Interview with Robert Yeo June 25 2013
This week, local literary giant Robert Yeo shares some thoughts on his work and his process of writing. At this juncture, Mr. Yeo has published The Adventures of Holden Heng and The Best of Robert Yeo with Epigram Books.
You write in many different genres: poetry, plays, fiction, memoir, libretti. Why have you explored so many different genres of writing over the course of your long writing career, rather than sticking to just one? Do you, for example, find yourself writing in different genres at different points in your life? And do you feel more comfortable in one genre over another?
I enjoy writing in a variety of genres because each genre poses challenges. Sometimes I go into another because of neglect for instance my plays, and then some one asks me to write a libretto, and I jump at the opportunity. Leow Siak Fah , founder of the Singapore Lyric Opera, asked me and John Sharpley to jointly write an opera sometime in 2003/04, and I welcomed it as I felt it provided me with the chance to combine the skills of poetry and drama. We co-wrote the opera Fences which was staged in August 2013.
Writing in several genres often overlap. I do not favour one genre over another, although poetry is a sentimental favourite because it is the first, whilst plays and opera are exciting because they get performed. Fiction, because it is now a dominant form, travels the best, I think. Memoirs represent another challenge, of selective remembering and also because, with exceptions, most autobiographies in Singapore are not well written.
There’s always been a performative aspect to your writing –playwriting, librettos. Was this an accident, or has there been a conscious decision on your part to explore writing for performance?
My interest in the performative aspects of writing was triggered by listening to the Beat poet Allen Ginsberg read in the Roundhouse in London in the late sixties. Ginsberg took reading out of the book, made it hip, spouting words to be performed rather than read between covers. I was thrilled, and after that my poems became freer, conversational, more aware of a live audience.
When I went on to write plays, and my first play was staged in 1974, it meant writing dialogue and being aware of the immediate impact of words as spoken.
I’m often struck by the links between poetry and music, or between poetry and spoken word and even rap music, in that poets, even more so than prose writers, have to pay a lot of attention to rhythm. What do you perceive are the links between poetry and music, or poetry and libretti, for example?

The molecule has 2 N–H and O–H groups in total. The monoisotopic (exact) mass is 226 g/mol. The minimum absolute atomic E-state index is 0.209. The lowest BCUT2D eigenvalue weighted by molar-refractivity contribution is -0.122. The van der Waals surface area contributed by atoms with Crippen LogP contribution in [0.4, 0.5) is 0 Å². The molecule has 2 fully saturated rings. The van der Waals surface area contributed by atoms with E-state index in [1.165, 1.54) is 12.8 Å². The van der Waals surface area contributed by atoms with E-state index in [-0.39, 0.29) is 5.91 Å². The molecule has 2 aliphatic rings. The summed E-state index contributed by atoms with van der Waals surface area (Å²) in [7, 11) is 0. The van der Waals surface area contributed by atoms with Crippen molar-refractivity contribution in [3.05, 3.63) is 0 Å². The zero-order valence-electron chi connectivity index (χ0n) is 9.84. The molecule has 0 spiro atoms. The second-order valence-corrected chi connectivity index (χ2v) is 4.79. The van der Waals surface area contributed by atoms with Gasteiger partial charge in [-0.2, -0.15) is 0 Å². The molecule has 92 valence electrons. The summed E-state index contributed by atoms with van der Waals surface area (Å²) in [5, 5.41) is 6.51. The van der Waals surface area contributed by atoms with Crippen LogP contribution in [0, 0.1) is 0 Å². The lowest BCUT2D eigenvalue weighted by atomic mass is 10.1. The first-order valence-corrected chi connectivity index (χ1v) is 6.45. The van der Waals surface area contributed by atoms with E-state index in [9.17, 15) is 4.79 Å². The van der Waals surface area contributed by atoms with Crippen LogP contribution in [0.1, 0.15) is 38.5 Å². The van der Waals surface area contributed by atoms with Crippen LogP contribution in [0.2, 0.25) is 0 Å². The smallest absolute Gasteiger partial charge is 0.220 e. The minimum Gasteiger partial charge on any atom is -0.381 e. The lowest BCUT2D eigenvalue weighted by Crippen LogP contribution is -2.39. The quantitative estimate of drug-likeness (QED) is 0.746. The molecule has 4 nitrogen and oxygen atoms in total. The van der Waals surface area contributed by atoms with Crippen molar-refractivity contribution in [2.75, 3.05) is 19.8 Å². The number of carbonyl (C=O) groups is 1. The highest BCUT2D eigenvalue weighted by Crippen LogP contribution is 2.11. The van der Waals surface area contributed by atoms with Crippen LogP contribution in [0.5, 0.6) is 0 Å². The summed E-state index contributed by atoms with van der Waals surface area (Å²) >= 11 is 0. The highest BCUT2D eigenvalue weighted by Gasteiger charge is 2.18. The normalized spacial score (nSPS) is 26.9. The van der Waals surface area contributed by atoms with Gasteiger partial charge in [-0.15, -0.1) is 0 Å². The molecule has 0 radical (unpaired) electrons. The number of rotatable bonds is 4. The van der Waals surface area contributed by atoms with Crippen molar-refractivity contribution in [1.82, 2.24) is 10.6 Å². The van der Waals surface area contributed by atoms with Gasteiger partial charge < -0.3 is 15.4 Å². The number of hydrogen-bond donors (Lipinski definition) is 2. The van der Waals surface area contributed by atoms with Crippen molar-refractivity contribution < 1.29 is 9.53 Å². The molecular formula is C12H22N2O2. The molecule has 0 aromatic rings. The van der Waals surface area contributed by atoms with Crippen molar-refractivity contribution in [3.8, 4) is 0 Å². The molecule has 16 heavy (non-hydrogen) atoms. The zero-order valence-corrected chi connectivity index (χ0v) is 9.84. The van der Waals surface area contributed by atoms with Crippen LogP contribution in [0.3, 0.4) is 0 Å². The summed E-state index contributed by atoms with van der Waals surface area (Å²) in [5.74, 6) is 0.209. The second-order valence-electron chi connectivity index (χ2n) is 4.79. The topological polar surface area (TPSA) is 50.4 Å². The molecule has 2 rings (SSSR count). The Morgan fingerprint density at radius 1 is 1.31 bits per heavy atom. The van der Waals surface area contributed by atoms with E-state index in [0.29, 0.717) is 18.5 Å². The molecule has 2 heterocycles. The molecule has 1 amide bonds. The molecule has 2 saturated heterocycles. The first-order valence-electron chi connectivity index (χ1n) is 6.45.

I learnt, early in writing poetry, of the importance of writing regular, employing the metres of English poetry. Writing free verse was a late development. Using regular feet in poetry imparted to lines a pronounced cadence, a musical quality approximating to music.
In writing libretti, especially arias, I used the various feet of traditional verse consciously. As an example, when I wrote my second libretto called Kannagi, performed in 2009, I combined the anapaestic and iambic feet in a line like this: “In the flush of first love when days were honey”.
There’s a very romantic, and even sensual aspect to many of the poems in your Best of collection. You mentioned in a recent interview that two subjects important to young men growing up are “love and death”, and that your first collection of poems was very concerned with these themes, but that one also has to be conscious of the fusion of the personal and the public or social. Do you think writers or poets have a responsibility to their readers to get outside of themselves? To engage with larger issues or reach wider audiences?
I will address the items posed in the last two questions in your long question. Yes, I think writers ought to address societal issues: by that I mean going beyond self, family, to nation and the world. The current word for this view is ‘global’. Thus my poems reflect my growing up in Singapore, residencies in England, Thailand, travel in Europe, America, Australia, engaging in international issues like the Vietnam War etc…In my case, it has all to do with fusing private and public concerns and thus investing my writings with concerns beyond the individual. I have spoken of this before often.
How many years have you been writing? What inspires you to keep at it, year after year after year?
I have been seriously writing since I graduated in 1962. Through the sixties and seventies, I had poems published in Singapore, Malaysia, US, New Zealand and India, and my first book, poems entitled Coming Home, Baby, was published in 1971 by Federal Publications. So, if you date my writing career from tht year, then I have been writing for just over four decades.
What inspires me to keep on going? Enjoyment, including the lonely moments of struggle with words. Keeping boredom at bay. A little vanity, I suppose.